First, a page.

Sometimes we get it right, and sometimes we get it wrong.

Yale University, in their drive to promote diversity and tolerance, has gotten it very wrong. Their decision to admit the former deputy foreign secretary of the Taliban is both puzzling and worrisome.

Who thought this would be a good idea?

The spokesman for the Taliban, a regime known for their disregard for human rights and their oppression of women and non-Muslims, should not be given a platform at one of our nation’s top universities.

The dean of undergraduate admissions disagrees saying that Sayed Rahmatullah Hashemi is “a person to be reckoned with and who could educate us about the world.” The dean also explained that they were eager to have Hashemi as a student because they lost another student with similar credentials to Harvard.

Since when does academic competition trump principle? And what are we supposed to learn about the world from the atrocities of the Taliban?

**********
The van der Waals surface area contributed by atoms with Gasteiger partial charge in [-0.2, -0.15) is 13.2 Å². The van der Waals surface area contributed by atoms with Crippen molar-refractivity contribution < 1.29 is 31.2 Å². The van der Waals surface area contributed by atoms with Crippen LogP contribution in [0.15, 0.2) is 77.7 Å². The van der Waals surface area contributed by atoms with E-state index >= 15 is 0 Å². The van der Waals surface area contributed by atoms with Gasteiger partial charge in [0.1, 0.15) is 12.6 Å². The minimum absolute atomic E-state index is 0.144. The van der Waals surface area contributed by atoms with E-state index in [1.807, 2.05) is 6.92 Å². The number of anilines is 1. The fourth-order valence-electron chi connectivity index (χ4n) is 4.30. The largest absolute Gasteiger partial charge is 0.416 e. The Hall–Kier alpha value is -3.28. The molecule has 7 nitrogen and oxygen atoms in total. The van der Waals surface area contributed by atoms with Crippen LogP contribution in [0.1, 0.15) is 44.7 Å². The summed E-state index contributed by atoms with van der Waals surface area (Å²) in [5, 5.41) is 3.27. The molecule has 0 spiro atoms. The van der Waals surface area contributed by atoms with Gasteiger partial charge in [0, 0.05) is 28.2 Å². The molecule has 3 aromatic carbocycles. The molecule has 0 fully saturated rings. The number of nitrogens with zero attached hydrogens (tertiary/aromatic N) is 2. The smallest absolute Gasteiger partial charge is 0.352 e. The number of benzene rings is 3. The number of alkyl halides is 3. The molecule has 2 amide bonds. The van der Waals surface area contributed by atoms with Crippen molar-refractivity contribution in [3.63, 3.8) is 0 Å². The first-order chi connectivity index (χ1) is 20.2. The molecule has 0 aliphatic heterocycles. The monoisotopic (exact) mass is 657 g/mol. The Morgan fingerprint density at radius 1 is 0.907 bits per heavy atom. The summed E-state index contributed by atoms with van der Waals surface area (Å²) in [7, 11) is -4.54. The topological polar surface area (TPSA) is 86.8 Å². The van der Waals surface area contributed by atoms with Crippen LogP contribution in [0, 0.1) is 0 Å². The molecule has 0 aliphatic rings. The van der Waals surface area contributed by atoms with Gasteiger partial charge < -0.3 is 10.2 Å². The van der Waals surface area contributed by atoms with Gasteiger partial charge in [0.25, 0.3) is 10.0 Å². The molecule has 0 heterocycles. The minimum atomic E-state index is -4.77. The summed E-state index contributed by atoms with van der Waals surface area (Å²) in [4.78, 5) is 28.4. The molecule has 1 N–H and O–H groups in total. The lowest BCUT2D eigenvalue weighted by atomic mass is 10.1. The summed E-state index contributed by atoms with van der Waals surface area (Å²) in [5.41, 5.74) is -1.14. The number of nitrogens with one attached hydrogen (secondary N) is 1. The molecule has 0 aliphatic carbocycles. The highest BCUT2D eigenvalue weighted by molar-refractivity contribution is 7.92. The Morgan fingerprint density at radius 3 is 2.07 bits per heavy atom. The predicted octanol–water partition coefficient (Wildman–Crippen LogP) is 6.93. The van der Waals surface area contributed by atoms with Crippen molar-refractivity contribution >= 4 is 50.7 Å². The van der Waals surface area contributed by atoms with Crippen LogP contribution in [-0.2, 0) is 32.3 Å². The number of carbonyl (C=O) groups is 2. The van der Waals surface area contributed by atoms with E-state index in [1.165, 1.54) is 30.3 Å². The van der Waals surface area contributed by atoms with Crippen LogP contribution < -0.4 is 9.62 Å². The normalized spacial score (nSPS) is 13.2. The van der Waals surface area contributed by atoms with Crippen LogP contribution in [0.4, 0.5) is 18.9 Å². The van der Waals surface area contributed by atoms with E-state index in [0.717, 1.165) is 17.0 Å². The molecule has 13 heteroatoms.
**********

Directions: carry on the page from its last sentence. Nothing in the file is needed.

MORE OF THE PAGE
How did he get a visa? To apply for a visa you must answer a question about belonging to a terrorist organization. While the Taliban may not be an officially recognized terrorist group, they are certainly our enemy in Afghanistan and Hashemi was their spokesman, even appearing on the Yale campus in 2001 defending many of the Taliban’s actions.

Why is our government allowing this man to live within our borders? Every day many people are denied entry to the United States, yet he continues on at Yale, lending credibility to the Taliban.

And where is the outrage on the Yale campus? While Hashemi has been attending classes at Yale for eight months, the university continues to ban other students from organizing a ROTC chapter on campus and has sought to deny military recruiters access to students on campus. I look forward to the women’s groups, the human rights advocates and others standing up, speaking out and clamoring against Hashemi’s presence on campus and the extreme views of the Taliban.

Both Yale and those within our government who approved this visa must wake up and right this wrong. While diversity may be a noble ideal, tolerance and understanding end where torture and oppression begin.

Continuing to allow this man to stay in the United States studying at Yale is a mistake and sends the wrong message to other students, the American people and the world about our values and our commitment to defending them.

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